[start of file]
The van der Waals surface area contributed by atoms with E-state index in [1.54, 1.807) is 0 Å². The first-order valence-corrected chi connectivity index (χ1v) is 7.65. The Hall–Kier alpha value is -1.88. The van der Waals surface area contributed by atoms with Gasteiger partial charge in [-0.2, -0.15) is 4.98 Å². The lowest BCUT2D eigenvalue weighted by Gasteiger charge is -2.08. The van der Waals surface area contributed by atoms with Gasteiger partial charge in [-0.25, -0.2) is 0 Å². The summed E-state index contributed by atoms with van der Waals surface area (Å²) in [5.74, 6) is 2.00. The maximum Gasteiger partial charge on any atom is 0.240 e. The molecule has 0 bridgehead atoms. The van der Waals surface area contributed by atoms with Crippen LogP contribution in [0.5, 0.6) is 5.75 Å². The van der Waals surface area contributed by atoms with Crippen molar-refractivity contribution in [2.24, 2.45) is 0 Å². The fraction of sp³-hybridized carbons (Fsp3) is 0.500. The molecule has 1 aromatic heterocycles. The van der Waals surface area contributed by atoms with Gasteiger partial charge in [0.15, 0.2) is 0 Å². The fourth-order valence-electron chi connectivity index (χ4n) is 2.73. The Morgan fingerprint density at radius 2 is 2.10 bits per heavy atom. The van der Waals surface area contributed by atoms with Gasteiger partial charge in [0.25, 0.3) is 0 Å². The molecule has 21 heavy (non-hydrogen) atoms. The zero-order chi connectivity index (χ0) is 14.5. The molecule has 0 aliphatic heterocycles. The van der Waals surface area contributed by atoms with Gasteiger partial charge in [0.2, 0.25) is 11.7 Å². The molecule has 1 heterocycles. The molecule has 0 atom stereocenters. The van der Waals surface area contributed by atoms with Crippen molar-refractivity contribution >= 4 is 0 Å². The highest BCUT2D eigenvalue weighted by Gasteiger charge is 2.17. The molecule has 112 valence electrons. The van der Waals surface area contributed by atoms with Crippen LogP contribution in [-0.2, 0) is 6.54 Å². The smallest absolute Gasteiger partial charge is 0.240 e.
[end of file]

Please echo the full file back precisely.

The van der Waals surface area contributed by atoms with E-state index in [1.54, 1.807) is 0 Å². The first-order valence-corrected chi connectivity index (χ1v) is 7.65. The Hall–Kier alpha value is -1.88. The van der Waals surface area contributed by atoms with Gasteiger partial charge in [-0.2, -0.15) is 4.98 Å². The lowest BCUT2D eigenvalue weighted by Gasteiger charge is -2.08. The van der Waals surface area contributed by atoms with Gasteiger partial charge in [-0.25, -0.2) is 0 Å². The summed E-state index contributed by atoms with van der Waals surface area (Å²) in [5.74, 6) is 2.00. The maximum Gasteiger partial charge on any atom is 0.240 e. The molecule has 0 bridgehead atoms. The van der Waals surface area contributed by atoms with Crippen LogP contribution in [0.5, 0.6) is 5.75 Å². The van der Waals surface area contributed by atoms with Crippen molar-refractivity contribution in [2.24, 2.45) is 0 Å². The fraction of sp³-hybridized carbons (Fsp3) is 0.500. The molecule has 1 aromatic heterocycles. The van der Waals surface area contributed by atoms with Gasteiger partial charge in [0.15, 0.2) is 0 Å². The fourth-order valence-electron chi connectivity index (χ4n) is 2.73. The Morgan fingerprint density at radius 2 is 2.10 bits per heavy atom. The van der Waals surface area contributed by atoms with Gasteiger partial charge in [0.25, 0.3) is 0 Å². The molecule has 21 heavy (non-hydrogen) atoms. The zero-order chi connectivity index (χ0) is 14.5. The molecule has 0 aliphatic heterocycles. The van der Waals surface area contributed by atoms with Gasteiger partial charge in [0.2, 0.25) is 11.7 Å². The molecule has 1 heterocycles. The molecule has 0 atom stereocenters. The van der Waals surface area contributed by atoms with Crippen molar-refractivity contribution >= 4 is 0 Å². The highest BCUT2D eigenvalue weighted by Gasteiger charge is 2.17. The molecule has 112 valence electrons. The van der Waals surface area contributed by atoms with Crippen LogP contribution in [-0.2, 0) is 6.54 Å². The smallest absolute Gasteiger partial charge is 0.240 e.